24 Mar Virginia: Wrongful Death – a Lawyer’s Survival
On February 25, 2015, the Virginia Supreme Court heard oral argument in Wagoner v. Commonwealth, No. 140890, a criminal conviction for wrongful death of an incapacitated group home resident in Circuit Court for Martinsville, Virginia. It marquees a split panel decision of the Court of Appeals of Virginia on application of the “substantial possibility of survival” standard, which most frequently is subject of medical malpractice cases.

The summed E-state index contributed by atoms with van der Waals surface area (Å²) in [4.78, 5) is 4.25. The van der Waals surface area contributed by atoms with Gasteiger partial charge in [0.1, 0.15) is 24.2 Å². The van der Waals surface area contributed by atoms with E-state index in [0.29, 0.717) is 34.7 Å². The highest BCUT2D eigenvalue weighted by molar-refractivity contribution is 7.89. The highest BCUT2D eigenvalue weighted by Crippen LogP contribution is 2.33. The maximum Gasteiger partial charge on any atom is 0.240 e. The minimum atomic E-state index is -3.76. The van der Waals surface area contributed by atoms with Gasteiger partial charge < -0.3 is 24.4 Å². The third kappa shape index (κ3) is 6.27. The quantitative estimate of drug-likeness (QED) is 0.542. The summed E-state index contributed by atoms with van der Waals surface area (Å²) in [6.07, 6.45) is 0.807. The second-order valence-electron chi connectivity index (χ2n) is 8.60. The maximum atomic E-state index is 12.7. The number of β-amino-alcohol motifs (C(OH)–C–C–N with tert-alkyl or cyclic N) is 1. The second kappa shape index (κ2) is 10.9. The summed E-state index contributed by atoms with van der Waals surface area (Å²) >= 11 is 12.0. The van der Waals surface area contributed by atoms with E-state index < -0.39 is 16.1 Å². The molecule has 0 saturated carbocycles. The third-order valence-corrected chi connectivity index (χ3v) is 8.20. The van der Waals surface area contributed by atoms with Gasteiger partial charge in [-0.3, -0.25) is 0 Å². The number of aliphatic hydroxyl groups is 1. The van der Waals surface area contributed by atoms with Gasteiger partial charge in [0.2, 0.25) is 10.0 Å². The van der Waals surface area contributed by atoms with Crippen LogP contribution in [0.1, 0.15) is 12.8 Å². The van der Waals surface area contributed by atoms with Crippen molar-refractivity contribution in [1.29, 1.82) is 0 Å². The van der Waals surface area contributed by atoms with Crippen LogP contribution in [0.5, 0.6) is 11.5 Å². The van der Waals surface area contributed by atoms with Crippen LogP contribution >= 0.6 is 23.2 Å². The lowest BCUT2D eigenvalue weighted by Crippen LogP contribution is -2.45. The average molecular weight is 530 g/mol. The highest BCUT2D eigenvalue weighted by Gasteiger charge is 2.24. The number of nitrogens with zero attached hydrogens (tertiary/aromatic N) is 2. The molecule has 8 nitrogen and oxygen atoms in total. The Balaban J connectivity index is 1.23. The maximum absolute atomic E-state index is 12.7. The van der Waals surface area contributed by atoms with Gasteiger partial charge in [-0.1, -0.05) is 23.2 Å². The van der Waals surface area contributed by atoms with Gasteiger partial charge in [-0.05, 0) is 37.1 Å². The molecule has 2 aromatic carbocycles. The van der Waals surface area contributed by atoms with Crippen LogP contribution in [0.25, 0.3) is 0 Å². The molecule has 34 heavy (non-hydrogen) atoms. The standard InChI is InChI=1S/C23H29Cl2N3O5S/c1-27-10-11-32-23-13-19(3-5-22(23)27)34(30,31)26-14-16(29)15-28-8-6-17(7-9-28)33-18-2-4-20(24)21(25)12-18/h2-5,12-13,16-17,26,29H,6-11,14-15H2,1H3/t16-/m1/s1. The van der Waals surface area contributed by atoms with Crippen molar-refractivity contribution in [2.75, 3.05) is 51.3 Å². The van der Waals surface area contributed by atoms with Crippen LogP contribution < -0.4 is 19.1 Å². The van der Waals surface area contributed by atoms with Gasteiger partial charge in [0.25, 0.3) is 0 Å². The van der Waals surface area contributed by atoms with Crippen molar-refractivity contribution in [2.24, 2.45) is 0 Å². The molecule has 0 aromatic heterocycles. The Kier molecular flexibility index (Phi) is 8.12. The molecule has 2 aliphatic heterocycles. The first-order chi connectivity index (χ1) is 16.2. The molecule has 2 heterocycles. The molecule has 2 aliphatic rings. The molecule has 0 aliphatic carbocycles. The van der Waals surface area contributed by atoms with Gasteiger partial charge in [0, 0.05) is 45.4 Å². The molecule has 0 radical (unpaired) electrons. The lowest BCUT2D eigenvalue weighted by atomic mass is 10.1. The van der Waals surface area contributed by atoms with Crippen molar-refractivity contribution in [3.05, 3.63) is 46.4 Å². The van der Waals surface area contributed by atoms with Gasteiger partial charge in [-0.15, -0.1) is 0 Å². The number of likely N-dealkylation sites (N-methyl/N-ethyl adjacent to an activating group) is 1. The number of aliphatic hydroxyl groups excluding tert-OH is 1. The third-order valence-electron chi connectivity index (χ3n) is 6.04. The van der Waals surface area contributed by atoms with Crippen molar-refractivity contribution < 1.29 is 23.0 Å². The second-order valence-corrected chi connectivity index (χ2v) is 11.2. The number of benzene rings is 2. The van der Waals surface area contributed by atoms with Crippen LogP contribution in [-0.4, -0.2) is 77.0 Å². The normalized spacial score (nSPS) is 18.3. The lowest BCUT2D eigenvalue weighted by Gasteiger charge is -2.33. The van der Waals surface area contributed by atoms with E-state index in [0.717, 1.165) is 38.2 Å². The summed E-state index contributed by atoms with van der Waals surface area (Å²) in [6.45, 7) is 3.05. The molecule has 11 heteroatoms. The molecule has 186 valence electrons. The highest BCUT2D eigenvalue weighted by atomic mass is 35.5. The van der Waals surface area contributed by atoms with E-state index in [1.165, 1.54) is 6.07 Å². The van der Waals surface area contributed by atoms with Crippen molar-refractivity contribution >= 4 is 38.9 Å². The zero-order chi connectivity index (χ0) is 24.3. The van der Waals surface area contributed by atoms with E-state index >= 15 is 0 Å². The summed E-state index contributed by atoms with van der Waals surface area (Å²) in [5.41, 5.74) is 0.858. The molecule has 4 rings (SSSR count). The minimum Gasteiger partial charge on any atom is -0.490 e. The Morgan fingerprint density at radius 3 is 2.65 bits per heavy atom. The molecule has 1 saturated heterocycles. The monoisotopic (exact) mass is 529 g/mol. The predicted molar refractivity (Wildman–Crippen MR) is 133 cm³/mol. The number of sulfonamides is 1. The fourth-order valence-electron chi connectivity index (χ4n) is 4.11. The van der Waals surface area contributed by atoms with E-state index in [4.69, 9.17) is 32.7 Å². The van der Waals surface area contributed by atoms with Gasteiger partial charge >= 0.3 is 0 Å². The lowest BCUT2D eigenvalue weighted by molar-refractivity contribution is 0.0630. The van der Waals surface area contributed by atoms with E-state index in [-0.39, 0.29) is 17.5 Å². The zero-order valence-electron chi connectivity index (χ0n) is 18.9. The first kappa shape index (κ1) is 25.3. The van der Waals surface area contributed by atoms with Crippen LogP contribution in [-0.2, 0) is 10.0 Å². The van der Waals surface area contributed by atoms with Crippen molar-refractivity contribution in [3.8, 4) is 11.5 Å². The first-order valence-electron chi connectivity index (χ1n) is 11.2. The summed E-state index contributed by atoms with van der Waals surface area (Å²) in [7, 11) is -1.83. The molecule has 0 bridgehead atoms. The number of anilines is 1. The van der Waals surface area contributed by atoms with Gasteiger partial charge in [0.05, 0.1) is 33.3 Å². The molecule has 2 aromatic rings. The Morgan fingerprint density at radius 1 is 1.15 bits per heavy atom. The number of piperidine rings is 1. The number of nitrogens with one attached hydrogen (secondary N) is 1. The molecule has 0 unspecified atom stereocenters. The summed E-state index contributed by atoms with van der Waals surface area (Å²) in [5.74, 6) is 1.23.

The published Court of Appeals opinion in Wagoner specifically rejected that “Commonwealth must have proved a probability that Tuggle would have survived with different treatment, or in other words, a greater than fifty percent chance of survival,” and held instead that a “twenty-five percent chance of survival is sufficient” to bear the burden of “but for” proximate causation. Wagoner v. Commonwealth, 63 Va. App. 228, 243-56 (2014)(emphasis added). Conversely, the dissenting opinion of Justice Huff reasoned that although a “thirteen to twenty-five percent chance of survival” was a “substantial possibility of Tuggle’s survival,” it nonetheless did not satisfy the burden of proving “but for” proximate causation. Id. at 260-66.